My wife and I recently headed west for a trip to California. It was part vacation, and part honeymoon that we never really took two years ago when we were married. We each had things we wanted to see. For me, it was Alcatraz and AT&T Park, home of the San Francisco Giants. My wife wanted to see Yosemite, Chinatown, Fisherman's Wharf and other San Fran landmarks. We were able to see just about everything we wanted in a week, even after losing a day because of delayed flights and luggage mishaps at the start of the trip.

Much like several of my co-workers, I'm on Instagram, though my use has been minimal. Now that have plenty of content, maybe I should post more. If I find the time...

I took over 2500 photos, so picking from them was tough. It didn't really matter which direction you pointed the camera - you were going to find a great shot. Anyway here's a few highlights from our trip. 

 

Yosemite (Mariposa Grove, Half Dome, Glacier Point, Yosemite Valley)


Alcatraz

The floor of a hallway in the cell area after Marines dropped grenades to end a prisoner riot and hostage crisis in 1946.

Fortunately we were able to escape the island


Various sites from open air bus tour and around San Francisco

Painted Ladies (Cue Full House theme)


AT&T Park - game was entertaining (Giants won 13-8 over Padres) with a view unlike I've ever had for a baseball game

Splash down in McCovey Cove, though it was a foul ball.


Other San Francisco sites (Madame Tussauds wax museum, Aquarium of the Bay, San Francisco fog, Lombard Street, Coit Tower, cable car ride)



Another year and another successful NACMA in the books for us. We had a great time catching up with current clients and connecting with potential new clients. Overall, the trip was a blast and here are the top nine things we learned:

 

1. Stuckey's is an American Tradition - Anyone ever heard of Stuckey's? It's a chain of gas stations that I thought had gone the way of the dodo bird. There used to be multiple Stuckey's locations dotting I-35 in Oklahoma but I haven't seen one in years. As luck would have it, there's one right outside Pensacola, FL and we stopped there TWICE on this trip. Stuckey's is a great place to stop if you want really cheaply made chachkis, ugly t-shirts, alligator claw back-scratchers, etc. We decided to pick up surprises for all the staff that couldn't make the trip with us. See below.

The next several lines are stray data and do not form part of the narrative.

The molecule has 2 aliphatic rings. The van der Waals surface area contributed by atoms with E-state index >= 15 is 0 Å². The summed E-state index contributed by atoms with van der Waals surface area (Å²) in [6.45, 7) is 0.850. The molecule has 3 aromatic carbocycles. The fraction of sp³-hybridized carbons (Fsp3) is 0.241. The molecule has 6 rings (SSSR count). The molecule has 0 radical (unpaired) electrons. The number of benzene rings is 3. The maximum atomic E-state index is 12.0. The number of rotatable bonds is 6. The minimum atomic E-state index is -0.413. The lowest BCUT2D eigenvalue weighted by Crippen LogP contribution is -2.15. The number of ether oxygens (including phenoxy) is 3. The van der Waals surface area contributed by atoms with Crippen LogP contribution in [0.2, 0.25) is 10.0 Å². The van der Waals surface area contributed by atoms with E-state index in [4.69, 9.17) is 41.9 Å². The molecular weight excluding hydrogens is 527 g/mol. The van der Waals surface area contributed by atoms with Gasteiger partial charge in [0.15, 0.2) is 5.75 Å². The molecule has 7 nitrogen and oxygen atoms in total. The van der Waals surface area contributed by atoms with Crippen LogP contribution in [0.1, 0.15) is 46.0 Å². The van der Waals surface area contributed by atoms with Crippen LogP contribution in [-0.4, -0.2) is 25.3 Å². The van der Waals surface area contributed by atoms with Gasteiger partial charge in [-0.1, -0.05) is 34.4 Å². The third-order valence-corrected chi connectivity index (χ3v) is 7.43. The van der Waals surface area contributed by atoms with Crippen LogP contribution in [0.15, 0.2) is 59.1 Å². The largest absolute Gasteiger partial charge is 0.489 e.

2. The back seat of a Suburban is not meant for adults - Six adults in one suburban in a 45 hour (total) road trip is tough. Josie and Hannah are the smallest so we forced them into the third seat for a good portion of the trip. I gave them a hard time for complaining about it but the fact of the matter is, that seat wasn't meant for adults. Holli and I rode back there for a while on the way down there and then started the trip back with a solid 6 hours back there. It was not enjoyable. Here's a photo of me and Holli asleep in the back while everyone else is enjoying their spacious seating.

 

3. There's Only One Place Left in the World That Still Allows Smoking Indoors... And We Had Our Party There - For all of our clients that are chain-smokers, I'm sure you were delighted to see that the bar we chose for our party allowed smoking. For all of you that DON'T want lung cancer, I'm sure the cloud of smoke was a bit of a shock when you arrive. On the upside, the bar's vending machine DID offer condoms. So we had that going for us... which was nice.

 

4. Make Sure to Bring $1.25 to Pensacola Beach - Pensacola Beach is a pretty nice beach. Crowded... but the sand is white and the water is clear. But if you have any desire to walk out on the pier, you better have some cash with you. Pensacola must be very proud of their pier as they charge $1.25 to walk on it. It's like a toll road for your feet. We walked over to it but hadn't brought any methods of payment with us so we opted out of the walk on the pier. Oh well.

 

5. The Lighting is Better in the Suburban than in My Shower - So apparently sunlight through the back windows of a Suburband does a better job of showing missed spots on shaven legs than the lighting in my shower at home. Holli noticed a few spots on the drive out there that she had missed so she hollered at whoever was in the front seat to fetch her the razor she keeps in the glove compartment for this very reason. I'm thinking about installing a shower in the Suburban so she can kill two birds with one stone from here on out.

 

6. 500 Square Feet is a LOT of Awesomeness - The past few years, we've had a 20 x 20 foot booth space in the tradeshow. This year, we decided to go with a 10 x 40 foot space to mix it up a little. It was a little experiment. Well, due to a longer story than you care to hear, we expanded that to 10 x 50 feet. It was nice to have all that space but I think we'll go back down to 10 x 40 next year. 

 

7. Robert and I have Similar Tastes in Swimwear - I've known Robert a long time... since we were juniors in college, to be exact. And we've worked together for many years. So I know him pretty well. But I have to admit that I was surprised when we got ready to leave for the beach and discovered that our swimsuits were nearly identical.